New Research Finds Earth Even Less Sensitive To CO2 Than Previously Thought

  • Date: 25/09/14
  • Global Warming Policy Foundation

GWPF Press Release: A new paper published in the prestigious journal Climate Dynamics finds that the effect of carbon dioxide emissions on global temperatures is likely to be even smaller than previously thought.

Earlier this year, in a widely discussed report for the Global Warming Policy Foundation, climate researcher Nic Lewis and science writer Marcel Crok put forward a new estimate of the Earth’s climate sensitivity based on observational data, finding that it was much less alarming than suggested by computer simulations of the Earth’s climate.

Now, Lewis and well known American climate science professor Judith Curry have updated the Lewis and Crok report estimates using the latest empirical data, a more sophisticated methodology and an approach to accounting for uncertainties that has been described by one independent reviewer as “state of the art”. Their findings fully support the modest estimates of climate sensitivity and future warming given in the Lewis and Crok report, and compared with that report make it look even less likely that the substantially higher estimates based on computer simulations are correct.

“Our results, which use data from this year’s IPCC fifth assessment report, are in line with those of several recent studies based on observed centennial warming and strongly suggest complex global climate models used for warming projections are oversensitive to carbon dioxide concentrations,” Nic Lewis said.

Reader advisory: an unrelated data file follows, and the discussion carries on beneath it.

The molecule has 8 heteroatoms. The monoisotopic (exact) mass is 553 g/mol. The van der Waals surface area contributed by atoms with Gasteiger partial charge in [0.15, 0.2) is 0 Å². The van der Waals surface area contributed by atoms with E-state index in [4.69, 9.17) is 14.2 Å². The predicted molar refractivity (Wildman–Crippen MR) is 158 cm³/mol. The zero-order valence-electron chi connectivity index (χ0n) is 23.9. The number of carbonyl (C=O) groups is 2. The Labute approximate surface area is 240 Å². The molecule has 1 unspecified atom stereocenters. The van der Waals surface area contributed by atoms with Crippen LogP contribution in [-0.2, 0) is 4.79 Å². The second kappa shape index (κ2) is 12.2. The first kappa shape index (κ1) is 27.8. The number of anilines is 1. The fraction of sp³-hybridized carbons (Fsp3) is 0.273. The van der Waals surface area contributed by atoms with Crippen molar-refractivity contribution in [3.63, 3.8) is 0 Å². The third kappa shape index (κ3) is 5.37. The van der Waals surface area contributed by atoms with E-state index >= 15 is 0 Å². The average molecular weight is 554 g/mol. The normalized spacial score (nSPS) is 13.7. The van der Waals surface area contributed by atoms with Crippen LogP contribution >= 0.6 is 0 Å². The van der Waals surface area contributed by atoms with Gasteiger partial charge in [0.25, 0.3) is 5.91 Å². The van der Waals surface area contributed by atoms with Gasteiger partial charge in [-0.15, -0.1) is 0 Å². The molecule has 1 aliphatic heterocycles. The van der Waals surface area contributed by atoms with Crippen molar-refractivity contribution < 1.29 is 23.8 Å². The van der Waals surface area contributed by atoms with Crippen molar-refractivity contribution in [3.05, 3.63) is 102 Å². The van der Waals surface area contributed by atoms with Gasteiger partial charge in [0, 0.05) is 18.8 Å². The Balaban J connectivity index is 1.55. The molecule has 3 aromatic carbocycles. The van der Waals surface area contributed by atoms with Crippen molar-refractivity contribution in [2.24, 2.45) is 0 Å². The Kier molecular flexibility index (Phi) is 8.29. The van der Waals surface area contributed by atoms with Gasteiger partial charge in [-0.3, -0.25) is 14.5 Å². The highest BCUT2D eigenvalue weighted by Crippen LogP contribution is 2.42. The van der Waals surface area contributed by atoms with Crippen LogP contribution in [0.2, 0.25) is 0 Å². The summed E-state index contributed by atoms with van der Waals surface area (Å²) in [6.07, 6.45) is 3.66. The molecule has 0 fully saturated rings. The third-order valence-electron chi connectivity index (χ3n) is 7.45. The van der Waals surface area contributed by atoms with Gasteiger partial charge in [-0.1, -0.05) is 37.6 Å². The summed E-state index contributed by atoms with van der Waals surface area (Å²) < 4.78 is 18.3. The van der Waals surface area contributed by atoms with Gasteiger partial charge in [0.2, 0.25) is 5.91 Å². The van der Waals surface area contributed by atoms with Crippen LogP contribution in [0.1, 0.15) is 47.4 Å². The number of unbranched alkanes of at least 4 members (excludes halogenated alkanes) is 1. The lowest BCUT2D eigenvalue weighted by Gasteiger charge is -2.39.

Best sensitivity estimates are medians (50% probability points). Ranges are to the nearest 0.05°C


Nicholas Lewis & Judith A. Curry (2014) The implications for climate sensitivity of AR5 forcing and heat uptake estimates, Climate Dynamics 25 September 2014



Energy budget estimates of equilibrium climate sensitivity (ECS) and transient climate response (TCR) are derived using the comprehensive 1750–2011 time series and the uncertainty ranges for forcing components provided in the Intergovernmental Panel on Climate Change Fifth Assessment Working Group I Report, along with its estimates of heat accumulation in the climate system. The resulting estimates are less dependent on global climate models and allow more realistically for forcing uncertainties than similar estimates based on forcings diagnosed from simulations by such models. Base and final periods are selected that have well matched volcanic activity and influence from internal variability. Using 1859–1882 for the base period and 1995–2011 for the final period, thus avoiding major volcanic activity, median estimates are derived for ECS of 1.64 K and for TCR of 1.33 K. ECS 17–83 and 5–95 % uncertainty ranges are 1.25–2.45 and 1.05–4.05 K; the corresponding TCR ranges are 1.05–1.80 and 0.90–2.50 K. Results using alternative well-matched base and final periods provide similar best estimates but give wider uncertainty ranges, principally reflecting smaller changes in average forcing. Uncertainty in aerosol forcing is the dominant contribution to the ECS and TCR uncertainty ranges.

Full paper of the accepted manuscript is available, along with data and code here